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Elon Musk delays Tesla’s A.I. Day to finish work on the Optimus humanoid robot

June 3, 2022, 12:07 PM UTC

Tesla could be on the cusp of completing a working prototype of its humanoid robot dubbed Optimus—the operative word being “could.” 

Late on Thursday, Elon Musk pushed back the carmaker’s annual technology day by six weeks, to the end of September, citing hopes that the Optimus project should be finished by that point. This year’s technology day will focus on artificial intelligence.

“Tesla AI Day pushed to Sept 30, as we may have an Optimus prototype working by then,” he posted to Twitter, later adding the event would be “epic.”

Initially the event was scheduled for Aug. 19, almost a year to the day after Musk hosted the first tech day dedicated to artificial intelligence. 

At the earlier event, many were merely expecting news about the deep neural net supercomputer called Dojo, which is meant to rapidly train Tesla’s Full Self-Driving (FSD) software. 

However, Musk surprised the audience with plans for Dojo to train a humanoid robot that would perform dangerous, boring, and repetitive work—and could go on sale as early as 2023. 

Unusually, however, no working prototype was unveiled at the time. Instead, there was only a three-dimensional rendering with basic specifications, including a height of five feet and eight inches, a weight of 125 pounds, and a walking speed of five miles per hour.

The robot would be equipped with the Tesla FSD computer for intelligence, and its movement would be powered by 40 actuators.

Spotty track record

At the start of this year, Musk spooked investors during a Tesla product roadmap update when he delayed the launch of the Cybertruck to instead focus his attention on the robot

The serial entrepreneur later predicted the cost would initially be high but would come down as manufacturing was scaled—so that ultimately it would be no more expensive than a cheap car. 

“People have no idea,” he said during an interview with TED Conference head Chris Anderson in April. “This is going to be bigger than the car.”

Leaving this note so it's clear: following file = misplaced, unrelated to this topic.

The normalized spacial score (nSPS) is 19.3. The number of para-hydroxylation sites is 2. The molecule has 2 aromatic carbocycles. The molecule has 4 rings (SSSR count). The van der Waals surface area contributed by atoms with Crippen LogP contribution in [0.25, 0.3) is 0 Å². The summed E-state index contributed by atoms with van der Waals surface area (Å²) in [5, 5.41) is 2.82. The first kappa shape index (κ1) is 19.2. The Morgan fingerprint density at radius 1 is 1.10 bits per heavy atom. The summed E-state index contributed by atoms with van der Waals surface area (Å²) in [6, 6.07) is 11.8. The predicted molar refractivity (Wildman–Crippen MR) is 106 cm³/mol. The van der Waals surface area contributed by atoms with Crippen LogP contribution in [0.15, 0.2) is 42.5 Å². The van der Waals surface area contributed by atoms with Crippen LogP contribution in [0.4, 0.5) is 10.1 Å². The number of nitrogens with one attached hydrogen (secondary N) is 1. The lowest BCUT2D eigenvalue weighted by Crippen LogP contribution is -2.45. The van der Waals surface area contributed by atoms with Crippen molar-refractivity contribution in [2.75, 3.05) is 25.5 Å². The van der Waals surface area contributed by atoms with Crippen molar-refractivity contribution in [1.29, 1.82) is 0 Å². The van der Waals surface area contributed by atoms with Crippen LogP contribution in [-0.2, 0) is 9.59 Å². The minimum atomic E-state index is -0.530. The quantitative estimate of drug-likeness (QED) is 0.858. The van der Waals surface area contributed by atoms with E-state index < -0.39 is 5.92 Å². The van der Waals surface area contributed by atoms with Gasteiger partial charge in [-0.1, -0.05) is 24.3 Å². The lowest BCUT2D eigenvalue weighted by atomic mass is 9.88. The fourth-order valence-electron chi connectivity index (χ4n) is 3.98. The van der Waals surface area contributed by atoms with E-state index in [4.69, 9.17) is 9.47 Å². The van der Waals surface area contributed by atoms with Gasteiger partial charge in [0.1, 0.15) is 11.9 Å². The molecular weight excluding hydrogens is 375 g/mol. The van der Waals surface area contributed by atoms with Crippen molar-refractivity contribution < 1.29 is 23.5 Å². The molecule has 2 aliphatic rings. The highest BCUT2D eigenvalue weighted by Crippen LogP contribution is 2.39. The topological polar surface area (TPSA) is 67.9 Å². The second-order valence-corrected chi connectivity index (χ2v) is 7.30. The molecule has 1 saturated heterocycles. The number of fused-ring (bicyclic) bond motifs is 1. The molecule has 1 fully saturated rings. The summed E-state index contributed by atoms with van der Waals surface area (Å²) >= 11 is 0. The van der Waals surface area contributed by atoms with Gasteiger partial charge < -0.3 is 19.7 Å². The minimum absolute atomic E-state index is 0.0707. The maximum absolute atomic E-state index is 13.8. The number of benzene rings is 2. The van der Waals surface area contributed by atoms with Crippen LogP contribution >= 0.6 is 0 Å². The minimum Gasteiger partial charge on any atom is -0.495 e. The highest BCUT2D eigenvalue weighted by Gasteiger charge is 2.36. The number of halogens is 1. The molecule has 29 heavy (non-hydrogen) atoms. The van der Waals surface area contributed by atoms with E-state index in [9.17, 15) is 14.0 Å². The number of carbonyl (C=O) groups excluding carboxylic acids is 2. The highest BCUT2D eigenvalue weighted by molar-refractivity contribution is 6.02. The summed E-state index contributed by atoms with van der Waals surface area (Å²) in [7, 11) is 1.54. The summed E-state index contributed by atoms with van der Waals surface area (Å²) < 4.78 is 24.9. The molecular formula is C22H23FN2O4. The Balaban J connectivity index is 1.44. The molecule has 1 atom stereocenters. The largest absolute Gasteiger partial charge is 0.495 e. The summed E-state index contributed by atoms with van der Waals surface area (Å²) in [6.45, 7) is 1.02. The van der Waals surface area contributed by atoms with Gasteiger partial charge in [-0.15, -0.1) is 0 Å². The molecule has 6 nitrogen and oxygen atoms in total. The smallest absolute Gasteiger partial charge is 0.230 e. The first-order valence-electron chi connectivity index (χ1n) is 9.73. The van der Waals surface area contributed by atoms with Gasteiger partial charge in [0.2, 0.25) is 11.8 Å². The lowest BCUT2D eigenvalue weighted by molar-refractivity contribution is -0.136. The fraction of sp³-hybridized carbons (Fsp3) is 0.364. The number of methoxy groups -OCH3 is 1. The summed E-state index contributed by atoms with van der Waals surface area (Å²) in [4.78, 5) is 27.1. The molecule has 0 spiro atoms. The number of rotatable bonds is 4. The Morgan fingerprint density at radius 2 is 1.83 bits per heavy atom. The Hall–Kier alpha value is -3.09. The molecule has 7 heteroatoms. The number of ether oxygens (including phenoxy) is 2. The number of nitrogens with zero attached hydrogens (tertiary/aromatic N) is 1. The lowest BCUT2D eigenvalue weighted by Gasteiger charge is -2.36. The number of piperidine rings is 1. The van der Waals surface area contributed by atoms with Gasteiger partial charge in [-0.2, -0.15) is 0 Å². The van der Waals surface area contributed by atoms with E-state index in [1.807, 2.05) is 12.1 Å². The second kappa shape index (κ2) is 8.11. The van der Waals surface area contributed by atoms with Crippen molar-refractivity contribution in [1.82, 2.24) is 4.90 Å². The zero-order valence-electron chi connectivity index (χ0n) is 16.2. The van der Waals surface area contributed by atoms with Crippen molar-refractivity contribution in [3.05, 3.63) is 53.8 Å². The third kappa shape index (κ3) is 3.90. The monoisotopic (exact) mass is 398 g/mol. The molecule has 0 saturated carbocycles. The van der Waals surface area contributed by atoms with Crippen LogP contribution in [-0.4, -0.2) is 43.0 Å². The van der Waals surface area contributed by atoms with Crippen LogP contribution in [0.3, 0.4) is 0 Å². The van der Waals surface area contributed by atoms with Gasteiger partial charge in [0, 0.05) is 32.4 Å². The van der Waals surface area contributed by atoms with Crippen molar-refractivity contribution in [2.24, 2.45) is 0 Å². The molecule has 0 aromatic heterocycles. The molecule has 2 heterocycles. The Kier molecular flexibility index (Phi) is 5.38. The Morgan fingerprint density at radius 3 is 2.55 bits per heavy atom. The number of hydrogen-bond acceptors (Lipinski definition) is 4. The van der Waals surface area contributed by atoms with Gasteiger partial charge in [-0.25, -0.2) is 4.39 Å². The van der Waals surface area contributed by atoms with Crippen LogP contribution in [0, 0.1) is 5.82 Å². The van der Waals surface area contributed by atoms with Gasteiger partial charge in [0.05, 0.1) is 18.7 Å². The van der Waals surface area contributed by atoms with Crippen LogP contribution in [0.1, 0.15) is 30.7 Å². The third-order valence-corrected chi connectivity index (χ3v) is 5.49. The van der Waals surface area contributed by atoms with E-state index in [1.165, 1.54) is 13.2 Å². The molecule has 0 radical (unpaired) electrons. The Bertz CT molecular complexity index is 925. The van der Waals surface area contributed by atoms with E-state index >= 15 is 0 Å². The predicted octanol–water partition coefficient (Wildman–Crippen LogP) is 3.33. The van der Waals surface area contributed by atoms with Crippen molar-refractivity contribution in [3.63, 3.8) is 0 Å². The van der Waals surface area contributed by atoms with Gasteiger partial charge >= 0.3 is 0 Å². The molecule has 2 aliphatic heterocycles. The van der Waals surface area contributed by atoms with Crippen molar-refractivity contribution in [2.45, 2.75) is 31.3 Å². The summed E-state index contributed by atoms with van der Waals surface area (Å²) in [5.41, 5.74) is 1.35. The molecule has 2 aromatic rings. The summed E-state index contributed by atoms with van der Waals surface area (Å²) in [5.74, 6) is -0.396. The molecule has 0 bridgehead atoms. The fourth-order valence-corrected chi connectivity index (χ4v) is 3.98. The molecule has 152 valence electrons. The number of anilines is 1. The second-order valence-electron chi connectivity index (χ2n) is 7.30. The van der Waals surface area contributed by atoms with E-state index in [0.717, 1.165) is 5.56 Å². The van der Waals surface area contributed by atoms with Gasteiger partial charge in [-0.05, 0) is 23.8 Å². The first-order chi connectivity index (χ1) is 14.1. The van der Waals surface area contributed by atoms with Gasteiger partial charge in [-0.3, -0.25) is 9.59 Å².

To put that in perspective, Tesla’s automotive business contributed $16.9 billion in revenue, or 90% of the group’s topline, in the first quarter.

Part of the reason for shareholder concern, however, is Musk’s own track record of repeatedly overpromising and underdelivering as he seemingly loses interest in one project to focus on the next.

He has unveiled multiple working prototypes, such as the Semi truck and Roadster coupe in addition to the Cybertruck, none of which have yet been brought to series production. 

Plans for an affordable Tesla starting at around $25,000, announced at the company’s battery-themed tech day in September 2020, have gone nowhere, according to Musk.

Instead, he suggested at the opening of his new Texas assembly plant in April that the company will now develop a dedicated robotaxi model that could reach volume production as soon as 2024.

Tesla is not the only Musk-related business that is missing its own deadlines. The Boring Company’s Vegas Loop tunnel—its only reference project thus far—is about as far as it can get from the futuristic vision Musk first marketed, and it remains to be seen whether his Neuralink company will begin human trials for its brain-computer interface this year as planned.

A Reuters report Friday that Tesla is planning to lay off a tenth of its staff didn’t help to boost confidence. This report comes just days after Musk told Tesla employees anyone not willing to return to the office full-time should start collecting their belongings.

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